Syfy is mostly known for their very own made-for-TV movies, which are usually Oscar-contending classics like Sharknado or even Dinocroc Vs Supergator. Now, however, Syfy is making a leap to the big screen with their new Syfy Films banner, and who would have guessed that their first feature film would be a brainy thriller that has more in common with Duncan Jones’ Moon than Roger Corman’s Carnosaur? The movie, of course, is Matt Osterman’s 400 Days, which aims to provide us with a poignant look inside the human psyche when there’s nowhere left to run.
The film follows a group of training astronauts during a 400-day simulation designed to test the limits of human isolation in a controlled environment. The crew gets off to a good start, but things turn sour when some of them bring their own personal problems onboard as well. As time goes on, however, they begin to suspect that there is something wrong with this simulation, and the line between fact and fiction begins to blur.
The premise is interesting enough, with a lot of potential for character-driven story elements in such a claustrophobic environment. An uninspired cast and underdeveloped script, however, make this next to impossible. Even with a decent ensemble like this one, featuring an underappreciated Brandon Routh, Dane Cook, Caity Lots and others, the film still struggles to find its feet in a mess of melodramatic elements and easily avoidable mistakes made by characters that are supposed to be highly intelligent.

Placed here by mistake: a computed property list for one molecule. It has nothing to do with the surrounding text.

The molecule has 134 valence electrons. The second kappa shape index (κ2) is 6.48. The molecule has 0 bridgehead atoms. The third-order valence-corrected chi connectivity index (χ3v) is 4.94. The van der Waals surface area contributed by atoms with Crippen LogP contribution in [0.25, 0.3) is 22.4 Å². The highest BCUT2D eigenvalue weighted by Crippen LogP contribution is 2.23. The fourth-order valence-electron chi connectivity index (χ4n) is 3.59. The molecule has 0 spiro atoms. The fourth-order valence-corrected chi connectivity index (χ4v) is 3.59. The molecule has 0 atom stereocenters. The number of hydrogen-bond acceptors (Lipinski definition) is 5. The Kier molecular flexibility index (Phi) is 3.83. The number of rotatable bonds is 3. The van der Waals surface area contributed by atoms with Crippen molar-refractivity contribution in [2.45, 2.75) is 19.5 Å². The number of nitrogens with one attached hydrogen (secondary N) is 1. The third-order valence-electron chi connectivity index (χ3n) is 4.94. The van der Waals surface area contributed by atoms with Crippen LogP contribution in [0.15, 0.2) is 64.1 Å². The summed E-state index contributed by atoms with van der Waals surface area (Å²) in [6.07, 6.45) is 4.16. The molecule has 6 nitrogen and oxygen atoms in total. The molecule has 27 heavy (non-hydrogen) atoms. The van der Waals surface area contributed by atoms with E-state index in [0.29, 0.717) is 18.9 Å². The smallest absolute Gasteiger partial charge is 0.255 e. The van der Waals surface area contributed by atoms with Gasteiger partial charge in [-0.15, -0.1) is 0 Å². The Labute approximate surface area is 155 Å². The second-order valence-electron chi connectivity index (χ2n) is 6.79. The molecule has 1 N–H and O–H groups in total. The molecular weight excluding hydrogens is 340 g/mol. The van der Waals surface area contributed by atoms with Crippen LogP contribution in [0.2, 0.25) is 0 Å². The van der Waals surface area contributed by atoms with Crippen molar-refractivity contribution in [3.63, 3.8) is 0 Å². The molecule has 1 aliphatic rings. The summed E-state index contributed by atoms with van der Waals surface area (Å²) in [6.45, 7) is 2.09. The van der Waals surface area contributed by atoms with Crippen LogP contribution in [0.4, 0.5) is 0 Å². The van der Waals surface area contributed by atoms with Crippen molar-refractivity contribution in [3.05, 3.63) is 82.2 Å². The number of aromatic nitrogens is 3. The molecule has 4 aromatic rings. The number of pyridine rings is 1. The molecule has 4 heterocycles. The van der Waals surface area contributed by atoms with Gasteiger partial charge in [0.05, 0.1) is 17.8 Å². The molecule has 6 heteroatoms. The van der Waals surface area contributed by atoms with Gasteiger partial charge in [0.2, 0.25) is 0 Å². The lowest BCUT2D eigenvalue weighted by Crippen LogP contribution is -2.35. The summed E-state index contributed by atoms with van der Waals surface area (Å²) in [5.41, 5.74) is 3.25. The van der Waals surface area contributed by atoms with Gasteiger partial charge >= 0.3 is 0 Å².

Production-wise this looks nothing like Syfy’s cheap, ‘made for TV’ efforts. You feel that 400 Days is meant to be admired, at least visually, on a large, high-resolution screen in order to catch all the minute details. Even so, the half-baked story and stupid characters bring the whole experience down a notch. The film’s final twist is sure to be the most divisive moment here, but I was caught off guard and found it to be quite creative, though the entire final third of the film does seem to come out of nowhere.
400 Days is certainly a lot better than Syfy’s earlier work, but it never quite reaches the heights that it promises. The visuals were decent enough, but we have seen too many science fiction movies to feel impressed with this kind of technology anymore. Fortunately, the story did go in new and unexpected directions, yet the problem here lies in the bland characters that took us there. Ultimately, there is enough here to justify a quick viewing by sci-fi aficionados, but it won’t be blowing anyone’s mind anytime soon. In any case, I still prefer this to Arachnoquake.
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